Blood is everywhere; you can grow more blood vessels through exercise and the body can create more blood cells through erythropoeisis; which makes it easier for oxygen to get to your cells and for healthy cellular responses to occur. Most of the networks of blood vessels throughout your body have parallel (or almost parallel) tracts of lymphatic vessels. The lymphatic system’s responsibility is to drain extra fluid from the blood so it doesn’t build up between the walls of the blood vessels and the walls of the lymphatic vessels, causing edema**; and to protect the body from pathogens.
The lymphatic system relies on the high pressure gradient created by blood being pumped from the heart to function. Meaning, like the shy co-dependent keyboardist in the corner, the lymphatic system would be lost if there wasn’t a strong drummer setting the beat.
And yet what does it mean when someone says, “Oh, yes, put your feet above your head and it will drain your lymphatic system.” And why does it matter?
The lymphatic system is a network that from its outer appearance looks much like the circulatory system. A system has walls and and requires permission or chemicals or pressure to allow something new in or something out. The walls of the lymphatic system are friendlier than those of the circulatory system, which means it is easier for proteins to get into the lymphatic system than to get back into the circulatory system. Furthermore, the lymphatic system is the home of cells like the Natural Killer Cell so named in 1973.
Natural Killers Cells grow to adulthood in lymphatic tissues; but they can find their way into the blood vessels. I may touch on this in a later post. NKC’s attack both microbes and tumor cells.
To review, the lymphatic system is a co-dependent low pressure support system. It is responsible for killing invaders (pathogens), and for maintaining a pressure gradient that prevents fluid build up.
When a person puts their feet above their hips in viparita karani, the valves within the veins and the lymphatic vessels that return blood to the heart and the subclavian vein via the thoracic duct do not have to work as hard. The main duct that drains lymph from the neck and the head and the lower limbs is located starting at L2 (yes, that’s the lumbar) and is called the thoracic duct.
This is where I show you a specific picture.
Please look for the cisterna chyli, that is the beginning of the thoracic duct. If you can see that big green spleen, the cysterna chyli is below it and to the left.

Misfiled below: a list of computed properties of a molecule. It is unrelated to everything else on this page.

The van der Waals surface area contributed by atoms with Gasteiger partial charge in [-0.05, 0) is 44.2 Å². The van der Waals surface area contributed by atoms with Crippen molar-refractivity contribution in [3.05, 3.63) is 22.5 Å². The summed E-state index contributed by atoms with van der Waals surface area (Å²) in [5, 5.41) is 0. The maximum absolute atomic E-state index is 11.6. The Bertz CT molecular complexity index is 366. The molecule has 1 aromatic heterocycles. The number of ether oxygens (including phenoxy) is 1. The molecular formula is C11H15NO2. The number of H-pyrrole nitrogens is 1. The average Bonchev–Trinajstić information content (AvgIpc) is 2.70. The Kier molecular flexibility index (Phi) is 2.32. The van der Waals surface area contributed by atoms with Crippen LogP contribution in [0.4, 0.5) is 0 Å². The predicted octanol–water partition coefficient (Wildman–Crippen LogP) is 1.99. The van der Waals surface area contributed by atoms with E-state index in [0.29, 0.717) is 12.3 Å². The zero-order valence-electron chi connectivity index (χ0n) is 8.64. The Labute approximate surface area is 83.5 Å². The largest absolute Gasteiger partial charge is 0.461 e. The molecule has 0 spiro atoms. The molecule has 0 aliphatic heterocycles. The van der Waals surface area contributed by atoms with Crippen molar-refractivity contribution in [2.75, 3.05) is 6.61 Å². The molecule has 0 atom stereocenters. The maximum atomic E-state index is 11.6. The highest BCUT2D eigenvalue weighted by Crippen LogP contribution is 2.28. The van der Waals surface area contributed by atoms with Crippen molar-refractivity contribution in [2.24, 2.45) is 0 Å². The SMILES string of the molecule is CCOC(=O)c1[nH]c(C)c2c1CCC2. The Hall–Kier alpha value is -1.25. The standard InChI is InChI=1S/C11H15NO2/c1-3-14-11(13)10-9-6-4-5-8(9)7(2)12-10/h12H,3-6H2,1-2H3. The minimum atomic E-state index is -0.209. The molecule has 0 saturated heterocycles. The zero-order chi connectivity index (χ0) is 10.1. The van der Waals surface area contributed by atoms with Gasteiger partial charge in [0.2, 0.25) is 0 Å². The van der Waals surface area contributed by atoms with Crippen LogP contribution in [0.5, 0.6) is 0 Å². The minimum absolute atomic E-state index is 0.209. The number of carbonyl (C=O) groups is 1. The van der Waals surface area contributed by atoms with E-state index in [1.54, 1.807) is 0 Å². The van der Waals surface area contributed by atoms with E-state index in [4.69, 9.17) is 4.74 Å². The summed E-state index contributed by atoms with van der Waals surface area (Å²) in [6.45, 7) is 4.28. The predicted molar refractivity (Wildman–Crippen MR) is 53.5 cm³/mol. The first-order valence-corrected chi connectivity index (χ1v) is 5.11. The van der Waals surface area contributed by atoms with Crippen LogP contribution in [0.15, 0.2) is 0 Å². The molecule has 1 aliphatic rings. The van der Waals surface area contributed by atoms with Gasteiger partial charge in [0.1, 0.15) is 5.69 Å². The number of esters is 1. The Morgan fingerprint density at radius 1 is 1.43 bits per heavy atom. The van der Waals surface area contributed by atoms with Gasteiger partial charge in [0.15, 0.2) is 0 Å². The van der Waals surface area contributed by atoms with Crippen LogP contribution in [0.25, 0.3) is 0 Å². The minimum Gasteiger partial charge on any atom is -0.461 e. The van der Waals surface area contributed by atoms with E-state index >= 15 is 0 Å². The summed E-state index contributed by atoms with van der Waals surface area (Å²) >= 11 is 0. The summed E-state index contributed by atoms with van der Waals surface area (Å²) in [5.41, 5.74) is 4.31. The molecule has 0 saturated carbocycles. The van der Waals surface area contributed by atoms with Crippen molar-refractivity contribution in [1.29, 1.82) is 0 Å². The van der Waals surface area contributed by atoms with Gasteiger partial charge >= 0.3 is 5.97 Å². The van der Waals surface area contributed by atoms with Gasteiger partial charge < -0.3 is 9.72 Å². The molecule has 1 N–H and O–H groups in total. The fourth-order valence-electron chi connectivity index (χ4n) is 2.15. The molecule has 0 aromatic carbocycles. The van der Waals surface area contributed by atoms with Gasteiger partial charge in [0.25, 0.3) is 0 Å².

I’m going to argue that the gentle pressure gradient created by viparita karani is as good if not better than the gradient created by stacking the entire body above the head as in salamba sarvangasana.
This is where you may have questions. If you do, please do send them to me. If you’d like to get more like this to supplement the videos, please subscribe to my weekly newsletter. I will do my best to connect the missing dots for you with the feedback. If you feel overwhelmed, that might be because learning physiology is a little like learning a new language. So into the abyss, we go!
*The study of the function of the human body is Physiology; in Anatomy, we learn that form directly relates to function. For example, your stomach consists of large folds called rugae which serves two functions, 1. it creates more surface area for absorption, and 2. It allows the stomach to stretch.
In The Mood to Learn will go from Tuesday, October 13th through Tuesday, December 15th. If you have a specific yoga pose you have questions about, or you are really curious about a scientific term that is brought up in yoga, please ask your questions below. I may use your feedback to create a video if I have the information! October is devoted to the lymphatic system and how that relates to the physical yoga practice. What I would like is to help yoga students better understand why certain poses are recommended; and how our physiology (the function of human bodies) influences what yoga poses we do.
Also, if you see an error in my science or believe an important fact is being left out, please let me know what you know! Comment below so we can all learn.
When I spoke of blood going through the body via the circulatory system, I should have mentioned that blood that flows throughout the body (with the exception of the lungs) is moving through systemic circulation, and the blood that flows to the lungs is moving through pulmonary circulation. The lymphatic system is a separate system that supports the circulatory system.
Did this clarify what the lymphatic system does?
What are your questions that come up?